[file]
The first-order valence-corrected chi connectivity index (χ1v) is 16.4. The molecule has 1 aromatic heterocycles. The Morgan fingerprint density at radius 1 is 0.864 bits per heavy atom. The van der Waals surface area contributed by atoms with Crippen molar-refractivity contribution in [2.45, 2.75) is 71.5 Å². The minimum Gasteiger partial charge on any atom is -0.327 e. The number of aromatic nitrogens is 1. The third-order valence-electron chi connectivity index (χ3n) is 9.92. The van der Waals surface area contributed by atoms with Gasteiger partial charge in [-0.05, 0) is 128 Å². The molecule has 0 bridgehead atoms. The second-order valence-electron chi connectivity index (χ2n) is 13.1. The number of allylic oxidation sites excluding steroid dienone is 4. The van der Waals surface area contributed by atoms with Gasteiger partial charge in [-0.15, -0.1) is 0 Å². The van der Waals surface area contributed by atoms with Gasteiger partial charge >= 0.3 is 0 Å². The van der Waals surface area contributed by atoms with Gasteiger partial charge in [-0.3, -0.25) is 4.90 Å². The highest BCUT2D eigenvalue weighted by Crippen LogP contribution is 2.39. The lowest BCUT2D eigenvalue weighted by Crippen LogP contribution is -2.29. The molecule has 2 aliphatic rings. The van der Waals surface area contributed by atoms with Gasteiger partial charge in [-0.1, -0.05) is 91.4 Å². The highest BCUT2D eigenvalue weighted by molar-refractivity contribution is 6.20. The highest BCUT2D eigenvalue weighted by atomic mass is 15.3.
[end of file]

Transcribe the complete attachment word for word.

The first-order valence-corrected chi connectivity index (χ1v) is 16.4. The molecule has 1 aromatic heterocycles. The Morgan fingerprint density at radius 1 is 0.864 bits per heavy atom. The van der Waals surface area contributed by atoms with Crippen molar-refractivity contribution in [2.45, 2.75) is 71.5 Å². The minimum Gasteiger partial charge on any atom is -0.327 e. The number of aromatic nitrogens is 1. The third-order valence-electron chi connectivity index (χ3n) is 9.92. The van der Waals surface area contributed by atoms with Gasteiger partial charge in [-0.05, 0) is 128 Å². The molecule has 0 bridgehead atoms. The second-order valence-electron chi connectivity index (χ2n) is 13.1. The number of allylic oxidation sites excluding steroid dienone is 4. The van der Waals surface area contributed by atoms with Gasteiger partial charge in [-0.15, -0.1) is 0 Å². The van der Waals surface area contributed by atoms with Gasteiger partial charge >= 0.3 is 0 Å². The van der Waals surface area contributed by atoms with Gasteiger partial charge in [-0.3, -0.25) is 4.90 Å². The highest BCUT2D eigenvalue weighted by Crippen LogP contribution is 2.39. The lowest BCUT2D eigenvalue weighted by Crippen LogP contribution is -2.29. The molecule has 2 aliphatic rings. The van der Waals surface area contributed by atoms with Gasteiger partial charge in [-0.1, -0.05) is 91.4 Å². The highest BCUT2D eigenvalue weighted by molar-refractivity contribution is 6.20. The highest BCUT2D eigenvalue weighted by atomic mass is 15.3.